Now that is one building on a half lot.

Reduce the height to 12 floors and use a full lot and you get 2400. Put three of them in strategic areas near Pierce (either side), a few on the east side and a couple downtown itself and you Easily rack up 20,000 parking spaces. That's A fifth of all the parking currently downtown just in about 8 buildings spread about on the outskirts of downtown.

Even if you double the number of spots available downtown we don't need walls of Garages to accomplish this.

 

...ok...

 

As downtown continues to densify, it will need more parking, even assuming the proportion of people both living and working downtown increases. 

If you, for the sake of argument, magically zone Downtown so that parking garages have to be on the edge, then yes, you will end up with a layer of parking garages equivalent to a wall. Would there be streets through it? Of course, but it would still make for a horrible pedestrian experience. 

 

In fact, the southeast section of Downtown is already almost like this; it's mostly just parking garages and office towers that turn their backs to the street. It makes for an unpleasant pedestrian experience. 

 

What works better in an area with high enough property values (like downtown) are parking garages integrated into other things, particularly the underground garages under Discovery Green and Tranquility Park. 

 

The absolute last thing I want to see is an entire block with nothing but a parking garage on it. That is a total urban dead zone.

Link to comment
Share on other sites

...ok...

As downtown continues to densify, it will need more parking, even assuming the proportion of people both living and working downtown increases.

If you, for the sake of argument, magically zone Downtown so that parking garages have to be on the edge, then yes, you will end up with a layer of parking garages equivalent to a wall. Would there be streets through it? Of course, but it would still make for a horrible pedestrian experience.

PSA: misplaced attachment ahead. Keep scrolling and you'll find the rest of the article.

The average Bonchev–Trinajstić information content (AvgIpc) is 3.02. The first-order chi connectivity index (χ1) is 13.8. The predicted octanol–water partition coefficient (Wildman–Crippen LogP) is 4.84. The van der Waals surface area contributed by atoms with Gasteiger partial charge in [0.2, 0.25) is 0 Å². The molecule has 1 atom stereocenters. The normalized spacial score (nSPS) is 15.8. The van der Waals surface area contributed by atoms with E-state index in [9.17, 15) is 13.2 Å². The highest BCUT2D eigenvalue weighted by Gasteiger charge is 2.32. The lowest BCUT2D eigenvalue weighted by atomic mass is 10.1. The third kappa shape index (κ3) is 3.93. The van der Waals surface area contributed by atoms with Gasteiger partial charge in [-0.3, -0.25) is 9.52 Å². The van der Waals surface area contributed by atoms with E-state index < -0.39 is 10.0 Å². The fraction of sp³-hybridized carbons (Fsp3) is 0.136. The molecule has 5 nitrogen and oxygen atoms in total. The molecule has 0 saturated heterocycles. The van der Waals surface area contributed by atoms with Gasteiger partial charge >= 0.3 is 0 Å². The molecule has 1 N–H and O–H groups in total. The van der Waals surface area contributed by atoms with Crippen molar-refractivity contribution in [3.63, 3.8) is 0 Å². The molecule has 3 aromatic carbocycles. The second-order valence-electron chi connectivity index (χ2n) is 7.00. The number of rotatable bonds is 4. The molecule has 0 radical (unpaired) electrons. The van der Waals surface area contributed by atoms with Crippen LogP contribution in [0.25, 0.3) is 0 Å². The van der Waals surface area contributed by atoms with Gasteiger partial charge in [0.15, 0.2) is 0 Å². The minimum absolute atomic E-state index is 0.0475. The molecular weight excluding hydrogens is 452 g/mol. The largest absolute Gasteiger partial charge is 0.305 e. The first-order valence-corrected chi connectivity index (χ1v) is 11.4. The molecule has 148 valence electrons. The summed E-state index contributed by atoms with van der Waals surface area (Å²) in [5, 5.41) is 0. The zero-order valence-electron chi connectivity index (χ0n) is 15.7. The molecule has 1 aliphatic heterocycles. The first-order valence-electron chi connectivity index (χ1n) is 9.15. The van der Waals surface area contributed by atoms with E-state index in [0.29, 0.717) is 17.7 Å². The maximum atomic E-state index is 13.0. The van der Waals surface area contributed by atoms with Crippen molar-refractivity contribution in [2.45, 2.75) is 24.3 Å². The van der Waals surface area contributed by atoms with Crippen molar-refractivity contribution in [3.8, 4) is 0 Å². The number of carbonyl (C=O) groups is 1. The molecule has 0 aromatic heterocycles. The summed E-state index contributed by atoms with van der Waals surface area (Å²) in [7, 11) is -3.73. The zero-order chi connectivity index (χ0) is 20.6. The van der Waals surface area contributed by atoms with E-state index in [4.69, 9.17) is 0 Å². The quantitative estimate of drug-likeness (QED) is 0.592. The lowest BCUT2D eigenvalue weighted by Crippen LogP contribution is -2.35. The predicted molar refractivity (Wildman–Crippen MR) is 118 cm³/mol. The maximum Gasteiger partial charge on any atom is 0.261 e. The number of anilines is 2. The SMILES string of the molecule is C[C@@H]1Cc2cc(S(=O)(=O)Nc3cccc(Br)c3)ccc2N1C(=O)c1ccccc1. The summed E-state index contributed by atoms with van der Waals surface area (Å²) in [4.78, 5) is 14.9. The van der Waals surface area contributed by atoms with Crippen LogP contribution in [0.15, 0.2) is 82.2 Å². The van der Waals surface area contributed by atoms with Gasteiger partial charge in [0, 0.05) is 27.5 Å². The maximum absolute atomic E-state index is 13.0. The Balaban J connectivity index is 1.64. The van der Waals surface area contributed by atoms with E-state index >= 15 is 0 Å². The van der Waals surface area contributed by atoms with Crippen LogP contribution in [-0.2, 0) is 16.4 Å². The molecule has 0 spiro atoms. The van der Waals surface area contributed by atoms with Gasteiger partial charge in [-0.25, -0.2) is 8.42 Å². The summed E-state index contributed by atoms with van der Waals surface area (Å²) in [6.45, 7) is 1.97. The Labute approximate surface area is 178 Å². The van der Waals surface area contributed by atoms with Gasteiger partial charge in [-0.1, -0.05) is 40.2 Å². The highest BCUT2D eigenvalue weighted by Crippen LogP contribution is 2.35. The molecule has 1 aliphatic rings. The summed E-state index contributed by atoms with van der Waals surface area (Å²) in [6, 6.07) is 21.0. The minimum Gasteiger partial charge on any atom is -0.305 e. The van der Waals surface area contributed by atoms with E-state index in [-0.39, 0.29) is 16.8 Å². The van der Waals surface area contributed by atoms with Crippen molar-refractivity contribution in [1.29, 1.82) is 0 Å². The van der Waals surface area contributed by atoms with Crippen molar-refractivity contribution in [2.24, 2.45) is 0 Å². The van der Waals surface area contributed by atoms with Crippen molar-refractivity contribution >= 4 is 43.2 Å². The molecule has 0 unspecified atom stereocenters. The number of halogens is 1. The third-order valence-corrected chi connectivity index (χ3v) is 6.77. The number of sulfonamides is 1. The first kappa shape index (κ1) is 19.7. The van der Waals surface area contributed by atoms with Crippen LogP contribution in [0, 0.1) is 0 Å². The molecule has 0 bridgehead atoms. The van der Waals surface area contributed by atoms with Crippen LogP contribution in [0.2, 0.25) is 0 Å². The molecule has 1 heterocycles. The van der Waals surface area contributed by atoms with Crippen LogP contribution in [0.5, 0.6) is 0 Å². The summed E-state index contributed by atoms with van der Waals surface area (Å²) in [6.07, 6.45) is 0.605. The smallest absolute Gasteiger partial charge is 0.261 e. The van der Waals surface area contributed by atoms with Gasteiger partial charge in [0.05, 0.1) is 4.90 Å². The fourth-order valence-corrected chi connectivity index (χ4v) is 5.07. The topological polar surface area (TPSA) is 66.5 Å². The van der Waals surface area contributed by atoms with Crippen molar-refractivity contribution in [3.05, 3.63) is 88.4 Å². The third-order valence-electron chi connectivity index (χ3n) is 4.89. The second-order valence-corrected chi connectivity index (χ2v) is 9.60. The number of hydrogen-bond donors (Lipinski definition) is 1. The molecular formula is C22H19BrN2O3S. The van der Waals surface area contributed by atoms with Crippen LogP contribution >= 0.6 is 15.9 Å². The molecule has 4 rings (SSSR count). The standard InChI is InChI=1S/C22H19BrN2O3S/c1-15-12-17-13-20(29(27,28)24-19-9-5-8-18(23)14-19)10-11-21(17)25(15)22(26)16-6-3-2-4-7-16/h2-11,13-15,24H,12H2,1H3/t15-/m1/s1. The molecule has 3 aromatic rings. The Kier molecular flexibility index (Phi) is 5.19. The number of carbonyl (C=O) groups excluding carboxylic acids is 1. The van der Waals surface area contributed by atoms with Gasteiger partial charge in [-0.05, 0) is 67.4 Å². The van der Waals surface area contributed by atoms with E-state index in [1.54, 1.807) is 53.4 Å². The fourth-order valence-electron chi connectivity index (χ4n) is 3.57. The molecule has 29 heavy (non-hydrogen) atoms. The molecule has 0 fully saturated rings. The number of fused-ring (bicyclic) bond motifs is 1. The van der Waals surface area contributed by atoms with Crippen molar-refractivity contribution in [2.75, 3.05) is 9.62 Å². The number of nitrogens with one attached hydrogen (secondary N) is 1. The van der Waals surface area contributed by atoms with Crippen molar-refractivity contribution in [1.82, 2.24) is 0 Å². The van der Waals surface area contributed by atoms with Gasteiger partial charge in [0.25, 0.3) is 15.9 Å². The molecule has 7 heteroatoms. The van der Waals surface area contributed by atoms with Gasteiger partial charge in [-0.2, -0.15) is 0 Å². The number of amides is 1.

In fact, the southeast section of Downtown is already almost like this; it's mostly just parking garages and office towers that turn their backs to the street. It makes for an unpleasant pedestrian experience.

What works better in an area with high enough property values (like downtown) are parking garages integrated into other things, particularly the underground garages under Discovery Green and Tranquility Park.

The absolute last thing I want to see is an entire block with nothing but a parking garage on it. That is a total urban dead zone.

Again, you are twisting what was said to come up with a doomsday scenario.

1. No one said anything about zoning anywhere for parking. In fact, it was said a zillion times that the optimum scenario would be a spread around the periphery.

2. I can name a zillion parking structures with ground floor retail. Just because it is a garage doesn't mean it can't look like any other building on the outside with retail on the bottom.

Edited by HoustonIsHome
Link to comment
Share on other sites

Really? A doomsday scenario? And you can name a "zillion" parking garages with ground floor retail? 

 

And you're accusing me of hyperbole?

 

"A spread around the periphery" is, by definition, a zone, and even, if dense enough, could be perceived as a wall.

 

Now, I will say that I agree that shared parking garages are a good thing, but I think they make more sense scattered throughout rather than clustered along the edge of a neighborhood. That clustering creates this perception that people drive to downtown, park, and then walk around for a few hours. There's nothing wrong with that, but i would prefer to prioritize those people who actually live downtown or in the surrounding neighborhoods and walk, bike or even drive between them.

I think it makes more sense to have parking clusters near individual parts of downtown- the underground garages in the Theater District being a good example. Another good example would be the not yet built Mid-Main project in Midtown, which offers parking for the entire district AND retail AND residential.  

Link to comment
Share on other sites

Wellllll cranes been up on this one for a couple days, bringing downtowns total to 5! I actually like this project in its quirky Houston Uniqueness. It should be in the going up section! Sure it's a parking garage but it's 16 stories! That's more than most apartment buildings going up haha

Edited by ClutchCity
  • Like 1
Link to comment
Share on other sites

  • 1 month later...
  • 1 month later...

i generally think of the parking district as the area to the southeast of this parking deck where all the surface parking lots are/were. this new parking deck and the other ones you mention are needed b/c of all the tall commercial buildings that surround them and line Louisiana (albeit this one is towards the south end of Louisiana)